In 1986 the standard of living was unstable, and cadres, manual workers, civil servants, armed forces personnel, and laborers experienced serious economic difficulties in their everyday lives. In March 1986, evidently as a stop-gap measure, the government reinstated rationing (discontinued since August 1985) in many parts of the country for such essential goods as rice, meat, sugar, and kerosene. In addition, the government granted more autonomy to commercial enterprises and even encouraged the development of small-scale private industry.

Although the state controlled the economy and most essential consumer goods, it lacked control of the free market, which accounted for more than 50 percent of retail trade volume (see Internal Commerce , ch. 3). In mid-1987 the free market flourished, although Vo Van Kiet had reported to the National Assembly in December 1986 that the government planned to "create conditions for stabilizing the market and prices step by step."

Meanwhile, Vo Van Kiet revealed that the new wage and allowance system put into effect in 1985 for state employees and members of the armed forces had failed to improve living conditions. Indexed to cost-of-living increases, the 1985 system had replaced the no-incentive egalitarianism of the past with a system that linked wages to productivity, quality, and efficiency of work performed.

Through the mid-1980s, the Vietnamese bureaucracy failed to act quickly enough to remedy the shortage of consumer goods in state shops. Shortages of raw materials and energy also continued, forcing manufacturing enterprises to operate at 50 percent of their production capacity. In 1987 it was hoped that the reform-minded leaders selected at the Sixth National Party Congress in December 1986 might begin to turn the economy around.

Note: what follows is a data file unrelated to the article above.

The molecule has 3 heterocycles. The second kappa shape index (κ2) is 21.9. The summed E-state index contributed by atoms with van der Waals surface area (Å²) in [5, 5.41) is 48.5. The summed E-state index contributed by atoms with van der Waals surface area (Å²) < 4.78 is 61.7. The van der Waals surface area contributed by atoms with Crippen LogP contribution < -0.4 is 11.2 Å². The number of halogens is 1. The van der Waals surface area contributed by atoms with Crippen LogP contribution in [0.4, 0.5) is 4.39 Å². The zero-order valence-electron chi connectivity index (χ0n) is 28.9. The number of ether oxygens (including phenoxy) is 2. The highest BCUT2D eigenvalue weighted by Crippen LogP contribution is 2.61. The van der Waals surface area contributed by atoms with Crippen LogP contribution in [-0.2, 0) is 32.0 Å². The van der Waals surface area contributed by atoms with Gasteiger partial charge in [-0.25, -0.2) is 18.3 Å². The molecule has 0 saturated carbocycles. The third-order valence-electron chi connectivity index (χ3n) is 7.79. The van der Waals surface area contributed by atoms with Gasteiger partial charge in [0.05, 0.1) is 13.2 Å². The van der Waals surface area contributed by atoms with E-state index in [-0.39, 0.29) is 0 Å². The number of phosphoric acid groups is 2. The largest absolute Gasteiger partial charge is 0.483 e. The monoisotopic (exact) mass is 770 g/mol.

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Reliable and current information on Vietnamese society remains relatively scarce. Among the most useful sources of information are Indochina Chronology, a quarterly of the Institute of East Asian Studies, of the University of California at Berkeley, which gives an informative summary of events, literature, and personalities relating to Vietnam, Cambodia, and Laos; and the Southeast Asia Report, of the Joint Publications Research Service, which contains translations of Vietnamese newspapers and periodicals. For a general understanding of the political and economic contexts in which Vietnamese society evolves, readers are advised to consult the annual summary articles on Vietnam contained in Asian Survey, Far Eastern Economic Review Asia Yearbook, and Southeast Asian Affairs. For official perceptions relating to various aspects of Vietnamese society, see Vietnam Courier, an English-language monthly of the Socialist Republic of Vietnam.